Browsing by Subject "model selection"

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  • Laine, Marko (2008)
    Finnish Meteorological Institute Contributions
  • Lehtonen, Jussi (Helsingfors universitet, 2006)
    The Seychelles magpie robin Copsychus sechellarum is among the most threatened of the twelve avian species endemic to Seychelles. Originally relatively abundant and widespread in Seychelles, its population has severely diminished, mainly on account of introduced predators and habitat destruction. The lowest count was recorded in 1965, when the number of birds was between eight and fifteen, all confined to just one island. In 1990 a successful recovery program was implemented, and the population has now recovered to approximately 150 birds on four islands. Translocations to new islands are a major part of the recovery program. So far Seychelles magpie robins have been translocated to three islands, and three more target islands still need to be chosen if the long-term goals of the project are to be reached. Determining habitat suitability at the translocation target area is essential before attempting a translocation. Cockroaches are a major part of the bird's diet. Cockroach abundance has been shown to be a good indicator of magpie robin habitat quality, but it is very laborious and time consuming to measure. The objective of this study is to build a model that can be used to predict cockroach abundance, and thereby Seychelles magpie robin habitat quality, with relatively simple and inexpensive measurements. The data for this project was collected on Cousin, Cousine and Aride islands in Seychelles during October and November 2004. Several potential predictors of cockroach abundance were measured using simple and low-cost methods. The measured variables were Seychelles skink Mabuya sechellensis abundance, altitude from sea level, slope gradient, rock type, canopy cover, shrub cover, litter depth, soil depth, the relative canopy cover of different tree species, and percentage of ground covered by litter, rock, grass, woody vegetation and bare ground. These variables were measured in several 25 × 25 m plots on each island. Cockroach abundance had been measured in the same plots previously. Several multiple linear regression models were built using these variables, with cockroach abundance as the dependent variable. The Akaike Information Criterion was used to rank the models and to find the most important explanatory variables. Stepwise regression was used as a secondary method in order to see if two different methods point to the same result. Both methods indicated that slope gradient and granitic rock type are the two most important predictors of those tested. These are features that are invariably associated with granitic terrain, and both are positively correlated with cockroach abundance. A simple comparison of average cockroach abundance between granitic and coralline rock types also showed a significant difference, with granitic terrain providing higher cockroach abundance. The islands in Seychelles can be divided into two main categories: granitic and coralline islands. Steep slopes and granitic rock are both features associated with granitic terrain and granitic islands only. Therefore, based on the results of this study, granitic islands are likely to provide higher cockroach abundance and thus better Seychelles magpie robin habitat quality. Hence it is recommended that Seychelles magpie robin translocation efforts are focused preferentially on granitic islands.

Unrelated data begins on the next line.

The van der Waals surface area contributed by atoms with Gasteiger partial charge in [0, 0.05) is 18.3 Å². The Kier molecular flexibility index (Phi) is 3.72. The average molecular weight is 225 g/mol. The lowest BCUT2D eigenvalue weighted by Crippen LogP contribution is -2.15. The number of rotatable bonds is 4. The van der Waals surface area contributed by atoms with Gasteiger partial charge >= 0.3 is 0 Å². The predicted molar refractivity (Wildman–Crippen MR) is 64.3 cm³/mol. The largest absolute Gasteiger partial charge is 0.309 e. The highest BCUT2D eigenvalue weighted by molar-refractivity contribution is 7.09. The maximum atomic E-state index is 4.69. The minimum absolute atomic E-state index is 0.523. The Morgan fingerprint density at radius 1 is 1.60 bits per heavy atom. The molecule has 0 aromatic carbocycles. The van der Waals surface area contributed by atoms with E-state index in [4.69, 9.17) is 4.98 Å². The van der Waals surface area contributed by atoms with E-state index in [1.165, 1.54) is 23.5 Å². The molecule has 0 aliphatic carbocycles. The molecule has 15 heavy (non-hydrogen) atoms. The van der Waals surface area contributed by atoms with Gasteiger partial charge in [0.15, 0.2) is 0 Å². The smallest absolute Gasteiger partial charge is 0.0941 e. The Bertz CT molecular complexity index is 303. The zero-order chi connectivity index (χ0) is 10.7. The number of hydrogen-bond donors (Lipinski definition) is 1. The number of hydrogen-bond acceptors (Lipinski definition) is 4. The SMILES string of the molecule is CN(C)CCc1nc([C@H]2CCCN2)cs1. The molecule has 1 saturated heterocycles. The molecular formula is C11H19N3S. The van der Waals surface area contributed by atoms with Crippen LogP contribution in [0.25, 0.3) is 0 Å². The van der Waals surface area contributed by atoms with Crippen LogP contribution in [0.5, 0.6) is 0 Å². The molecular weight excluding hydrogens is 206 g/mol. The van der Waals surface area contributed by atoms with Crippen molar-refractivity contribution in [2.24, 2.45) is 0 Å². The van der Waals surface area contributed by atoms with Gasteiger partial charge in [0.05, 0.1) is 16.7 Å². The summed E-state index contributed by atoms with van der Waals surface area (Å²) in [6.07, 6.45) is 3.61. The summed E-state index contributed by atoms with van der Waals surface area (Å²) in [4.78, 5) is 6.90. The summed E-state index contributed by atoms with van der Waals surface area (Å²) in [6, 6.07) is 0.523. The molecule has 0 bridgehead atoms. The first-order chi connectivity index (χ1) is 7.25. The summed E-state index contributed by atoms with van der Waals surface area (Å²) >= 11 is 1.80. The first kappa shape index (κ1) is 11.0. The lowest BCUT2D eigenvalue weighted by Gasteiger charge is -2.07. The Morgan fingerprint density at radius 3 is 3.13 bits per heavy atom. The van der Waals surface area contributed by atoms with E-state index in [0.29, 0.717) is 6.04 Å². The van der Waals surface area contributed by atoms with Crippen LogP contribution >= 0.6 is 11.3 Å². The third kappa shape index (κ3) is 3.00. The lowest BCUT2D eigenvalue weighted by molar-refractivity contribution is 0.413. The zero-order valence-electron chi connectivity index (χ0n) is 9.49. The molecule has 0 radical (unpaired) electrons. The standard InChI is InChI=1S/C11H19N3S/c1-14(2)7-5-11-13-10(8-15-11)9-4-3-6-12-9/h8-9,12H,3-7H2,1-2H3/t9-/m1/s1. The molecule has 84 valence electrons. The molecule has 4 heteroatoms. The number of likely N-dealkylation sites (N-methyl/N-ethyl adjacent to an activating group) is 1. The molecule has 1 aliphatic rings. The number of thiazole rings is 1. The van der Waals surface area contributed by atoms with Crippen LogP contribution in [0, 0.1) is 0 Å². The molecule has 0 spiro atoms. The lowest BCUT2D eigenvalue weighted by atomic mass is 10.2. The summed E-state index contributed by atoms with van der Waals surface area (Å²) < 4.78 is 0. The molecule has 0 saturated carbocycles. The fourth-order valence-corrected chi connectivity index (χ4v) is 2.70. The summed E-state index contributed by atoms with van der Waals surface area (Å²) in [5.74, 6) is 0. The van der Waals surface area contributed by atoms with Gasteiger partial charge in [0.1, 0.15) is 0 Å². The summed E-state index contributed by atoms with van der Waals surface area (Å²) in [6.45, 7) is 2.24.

• Matsuda, Takeru; Uehara, Masatoshi; Hyvärinen, Aapo (2021)
    Many statistical models are given in the form of non-normalized densities with an intractable normalization constant. Since maximum likelihood estimation is computationally intensive for these models, several estimation methods have been developed which do not require explicit computation of the normalization constant, such as noise contrastive estimation (NCE) and score matching. However, model selection methods for general non normalized models have not been proposed so far. In this study, we develop information criteria for non-normalized models estimated by NCE or score matching. They are approximately unbiased estimators of discrepancy measures for non-normalized models. Simulation results and applications to real data demonstrate that the proposed criteria enable selection of the appropriate non-normalized model in a data-driven manner.
  • Grunwald, Peter; Roos, Teemu (2019)
    This is an up-to-date introduction to and overview of the Minimum Description Length (MDL) Principle, a theory of inductive inference that can be applied to general problems in statistics, machine learning and pattern recognition. While MDL was originally based on data compression ideas, this introduction can be read without any knowledge thereof. It takes into account all major developments since 2007, the last time an extensive overview was written. These include new methods for model selection and averaging and hypothesis testing, as well as the first completely general definition of MDL estimators. Incorporating these developments, MDL can be seen as a powerful extension of both penalized likelihood and Bayesian approaches, in which penalization functions and prior distributions are replaced by more general luckiness functions, average-case methodology is replaced by a more robust worst-case approach, and in which methods classically viewed as highly distinct, such as AIC versus BIC and cross-validation versus Bayes can, to a large extent, be viewed from a unified perspective.